On Thursday 9 March and Friday 10 March 2017, EU leaders met in Brussels. At the formal summit on Thursday, EU leaders re-elected Donald Tusk as President of the European Council and discussed a range of issues. This was followed by an informal meeting on Friday, when the EU27 leaders met to prepare for the upcoming 60th anniversary of the Treaty of Rome.
Election of European Council President
The first order of business of the European Council on Thursday 9 March was to elect a President for the period from June 2017 to November 2019.
EU leaders voted by a majority of 27 to 1 to re-elect current European Council President, Donald Tusk. Presidents of the European Council are usually chosen by consensus; however President Tusk’s native country, Poland, opposed his re-election. The ruling far-right Law and Justice party has been critical of President Tusk, formerly a Prime Minister of Poland when the centre-right Civic Platform was in power.
As a result of President Tusk’s re-election, Polish Prime Minister, Beata Szydlo, said she would not sign the conclusions of the European Council meeting, which formalise the agreements of the EU leaders following the meetings. On this occasion, they were therefore issued as conclusions of the President of the European Council supported by 27 Member States, but not formally adopted as they did not gather consensus from all 28 Member States.
On his re-election, President Tusk declared that he would “continue to work for a better and more united Europe with all Member States, without exception”.
EU leaders discussed the state of the European economy with the President of the European Central Bank, Mario Draghi, concluding that as economic growth has returned to all Member States, the economic outlook is “encouraging, both for the Euro area and EU overall”.
However, the European Council also acknowledged that it is important to safeguard the “sustainability of the recovery” through an emphasis on job creation. President Tusk remarked that “job creation is and will remain our priority, as the best means to tackle inequality and expose the myths of the populists”.
EU leaders welcomed the European Parliament’s vote to approve the EU-Canada Comprehensive Economic and Trade Agreement (CETA).
EU leaders reiterated the aim to deliver on the Malta Declaration which was agreed at their informal meeting in Valletta, Malta on 3 February 2017 and aims to stem the flow of irregular migration.
The European Council also called for “further efforts to rapidly deliver on all aspects of the comprehensive migration policy resilient to future crises”, including with the aim of achieving consensus on asylum policy during the Maltese Presidency of the Council of the EU which runs until the end of June 2017.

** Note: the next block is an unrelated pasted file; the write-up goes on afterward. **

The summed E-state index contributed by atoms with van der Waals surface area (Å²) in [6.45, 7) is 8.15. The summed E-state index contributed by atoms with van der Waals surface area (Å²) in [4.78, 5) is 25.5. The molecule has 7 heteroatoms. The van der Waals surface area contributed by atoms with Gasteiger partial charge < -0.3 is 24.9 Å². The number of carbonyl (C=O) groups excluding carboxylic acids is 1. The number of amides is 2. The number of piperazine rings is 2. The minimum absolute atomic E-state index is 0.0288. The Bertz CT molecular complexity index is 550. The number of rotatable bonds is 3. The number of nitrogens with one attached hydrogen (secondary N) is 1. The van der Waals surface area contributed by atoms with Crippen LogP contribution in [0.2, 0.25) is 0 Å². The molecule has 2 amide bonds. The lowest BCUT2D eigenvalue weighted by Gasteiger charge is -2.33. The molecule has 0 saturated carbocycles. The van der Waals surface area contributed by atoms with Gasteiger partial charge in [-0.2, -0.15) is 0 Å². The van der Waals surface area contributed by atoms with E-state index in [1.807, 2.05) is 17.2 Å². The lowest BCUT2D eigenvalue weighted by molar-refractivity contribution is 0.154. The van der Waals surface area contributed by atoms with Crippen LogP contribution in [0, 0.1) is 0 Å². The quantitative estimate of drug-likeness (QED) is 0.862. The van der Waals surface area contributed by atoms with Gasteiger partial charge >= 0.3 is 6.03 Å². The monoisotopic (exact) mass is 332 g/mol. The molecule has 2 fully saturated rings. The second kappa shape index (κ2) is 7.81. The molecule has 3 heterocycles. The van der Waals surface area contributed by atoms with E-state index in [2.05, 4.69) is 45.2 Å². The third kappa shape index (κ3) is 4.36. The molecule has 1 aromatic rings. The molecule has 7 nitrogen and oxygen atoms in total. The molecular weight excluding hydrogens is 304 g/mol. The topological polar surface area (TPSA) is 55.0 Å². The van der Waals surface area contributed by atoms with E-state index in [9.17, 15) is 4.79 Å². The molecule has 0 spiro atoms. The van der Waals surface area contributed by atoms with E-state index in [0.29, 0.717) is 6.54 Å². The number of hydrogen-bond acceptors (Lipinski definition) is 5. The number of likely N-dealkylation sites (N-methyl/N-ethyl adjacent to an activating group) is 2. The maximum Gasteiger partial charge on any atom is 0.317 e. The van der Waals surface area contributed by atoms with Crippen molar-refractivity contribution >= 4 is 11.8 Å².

Security and Defence
The European Council called for its previous conclusions on External Security and Defence to be maintained and reinforced, stating that “in the present international environment, Europe must do more to protect its citizens and contribute to peace and stability”. In this light, the high-level conference on security and defence which is to be held in Prague, Czech Republic on 9 June 2017 was welcomed.
On the issue of internal security and the threat of terrorism in Member States, the European Council called for agreement on the proposal for an Entry and Exit System, which would modernise the management of the EU’s external borders, by June 2017. EU leaders also called for progress on the proposal for the European Travel Information and Authorisation System, which would create an automated IT system to identify any risks associated with visa-exempt visitors travelling to the Schengen Area.
EU leaders held a discussion on instability in the Western Balkans region, reaffirming their “unequivocal support for the European perspective of the Western Balkans” and stressing the importance of “inclusive regional cooperation initiatives”.
60th Anniversary of the Treaty of Rome Anniversary and Future of Europe
On Friday 10 March, the EU27 leaders, without the UK Prime Minister Theresa May, met to prepare for the upcoming 60th anniversary of the Treaty of Rome on 25 March 2017.
On this occasion, the EU27 leaders will meet informally and adopt a ‘Rome Declaration’ on the future of Europe. President Tusk said that “opinions voiced by some Member States as well as the European Commission’s White Paper leave us in no doubt that the idea of a multi-speed Europe will be one of the discussions ahead of the Rome anniversary.” However, he stressed that strengthening “mutual trust and unity” among the remaining 27 Member States should be the objective of the upcoming Brexit negotiations and discussions on the future of Europe.